The Organization of Petroleum Exporting Countries, facing perhaps the worst crisis in its 25-year history, opened a crucial meeting here today groping for ways to bolster a sagging world oil market that poses grave economic problems for the cartel's member states.
The 13 oil ministers, searching in vain for a formula to manage prices and output, held preliminary discussions today but refrained from declaring an official session in the absence of any consensus about what to do.
"I suppose we will have to make some decisions," said Indonesia's Subroto, who is presiding over the OPEC meeting. The ministers are worried that failure to take substantive action this weekend will aggravate the slide in prices on the free-trade, or "spot" oil market.
Subroto said OPEC was pondering two different approaches: to stick to existing output and price levels while hoping that the market will break out of summer doldrums, or to try some kind of "new treatment" to improve discipline among members who have broken ranks in their desperation to sell oil.
After a period of rising income during the 1970s, OPEC now faces a bleak future of continuing surplus in oil supplies and dwindling consumption by western economies. Many OPEC members, committed to long-term development projects, have accumulated massive debts that are forcing them to find ever more desperate ways to sell their oil and meet the expectations of their people for economic betterment.
These unfulfilled expectations in turn have created a volatile political situation for OPEC leaders.
The beleaguered cartel faces the dilemma of either cutting prices radically to bring OPEC rates in line with the market or slashing oil output even further to dry up the persistent world glut. Both notions involve risks and sacrifices that OPEC members have shunned at past meetings.
OPEC's output now is only 14.5 million barrels a day, well below its production quota of 16 million. The low output has been achieved only by Saudi Arabia's trimming back to 2.3 million barrels, less than one-fourth its capacity. At least six of the 13 members still exceed their quotas, and the Saudis insist that they will not restrict output to such rock-bottom levels much longer unless other members respect the quotas.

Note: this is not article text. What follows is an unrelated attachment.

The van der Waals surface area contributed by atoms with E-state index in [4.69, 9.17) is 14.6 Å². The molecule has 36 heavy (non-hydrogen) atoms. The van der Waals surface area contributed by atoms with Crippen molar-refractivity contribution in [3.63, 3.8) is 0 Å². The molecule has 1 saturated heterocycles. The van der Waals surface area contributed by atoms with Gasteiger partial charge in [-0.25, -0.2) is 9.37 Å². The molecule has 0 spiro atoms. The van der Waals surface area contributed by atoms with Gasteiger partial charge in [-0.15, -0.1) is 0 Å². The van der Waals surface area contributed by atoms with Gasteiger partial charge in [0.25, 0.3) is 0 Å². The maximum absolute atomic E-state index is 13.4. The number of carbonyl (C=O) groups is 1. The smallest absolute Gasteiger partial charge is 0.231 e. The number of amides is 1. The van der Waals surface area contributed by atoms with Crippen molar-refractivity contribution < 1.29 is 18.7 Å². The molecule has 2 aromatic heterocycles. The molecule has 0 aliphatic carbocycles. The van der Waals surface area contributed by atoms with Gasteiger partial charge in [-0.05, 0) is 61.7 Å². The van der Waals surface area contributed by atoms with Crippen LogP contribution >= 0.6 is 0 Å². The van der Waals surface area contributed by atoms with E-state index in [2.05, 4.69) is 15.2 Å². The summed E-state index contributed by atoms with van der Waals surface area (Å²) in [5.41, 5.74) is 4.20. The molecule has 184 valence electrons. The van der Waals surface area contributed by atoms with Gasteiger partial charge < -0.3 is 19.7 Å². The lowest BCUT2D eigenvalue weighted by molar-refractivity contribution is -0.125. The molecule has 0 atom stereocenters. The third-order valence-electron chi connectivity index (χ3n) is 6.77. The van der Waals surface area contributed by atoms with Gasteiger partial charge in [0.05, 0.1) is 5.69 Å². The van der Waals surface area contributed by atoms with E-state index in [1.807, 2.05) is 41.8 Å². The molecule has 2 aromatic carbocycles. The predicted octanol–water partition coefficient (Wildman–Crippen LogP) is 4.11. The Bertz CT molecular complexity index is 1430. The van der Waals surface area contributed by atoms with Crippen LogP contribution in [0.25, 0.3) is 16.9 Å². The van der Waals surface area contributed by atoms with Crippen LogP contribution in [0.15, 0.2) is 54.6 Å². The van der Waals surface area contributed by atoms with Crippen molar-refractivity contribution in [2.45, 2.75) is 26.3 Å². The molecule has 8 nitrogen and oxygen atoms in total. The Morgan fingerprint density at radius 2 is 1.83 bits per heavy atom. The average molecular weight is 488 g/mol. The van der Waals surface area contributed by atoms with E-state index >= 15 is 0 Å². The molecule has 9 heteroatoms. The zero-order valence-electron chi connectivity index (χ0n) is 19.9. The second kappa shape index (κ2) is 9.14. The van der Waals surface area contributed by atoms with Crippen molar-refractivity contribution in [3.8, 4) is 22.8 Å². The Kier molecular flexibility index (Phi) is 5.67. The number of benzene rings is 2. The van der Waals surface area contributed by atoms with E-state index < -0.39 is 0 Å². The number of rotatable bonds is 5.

Moreover, the cartel fears that further production restraint would only invite nonmember states to pick up the slack. As non-OPEC producers pump oil at full speed, they have eroded the cartel's market share to the point where OPEC members now provide only one-third of the noncommunist world's supplies.
The second possible solution to OPEC's plight -- a steep price cut to stimulate world demand -- also evokes strong resistance within the cartel. The oil producers are worried that western governments would simply impose an import tax, thus keeping gasoline prices high while pocketing OPEC's lost revenue. A price cut would also take many months, if not years, to work its way through consumer economies to heighten demand for oil.
In recent weeks, Saudi Arabia floated a proposal to reduce prices for its heavy grades of crude, but this suggestion met staunch resistance from light oil producers such as Algeria and Libya. Today Saudi Oil Minister Ahmed Zaki Yamani appeared to drop the plan, saying the ministers' task here was "to defend prices."
The cartel's indecision has been exacerbated by a political power struggle between the rich Persian Gulf sheikdoms and the poorer, more populous states.
Saudi Arabia argues that it is being forced bear the brunt of OPEC's troubles while other members cheat through price discounts, barter deals or excessive output. But the more populous countries, such as Iran, Indonesia and Nigeria, say their people are suffering far more from austerity budgets in a depressed oil market than are the gulf states with their sparse population and enormous wealth.
But the long slump has affected even the Saudi economy badly and the government has been forced to dip into its hefty bank reserves, estimated at $100 billion, to compensate for drastic cuts in oil revenue.
Last month King Fahd warned other cartel members to cease the rampant cheating on OPEC's fixed prices and production quotas or Saudi Arabia would abandon its role as the "swing producer."
If the Saudis raise production another 2 million barrels a day just to fulfill their quota, oil analysts predict that the swollen world supplies would drive prices down to $20 a barrel, perhaps even lower.
At that level, some OPEC members would face economic catastrophe from the combination of slashed income and huge debts. In addition, non-OPEC producers such as Britain and Norway, whose offshore wells are expensive to operate, would have to sell oil at a loss.
The Saudis have made similar threats before in a vain effort to elicit greater cooperation from non-OPEC producers.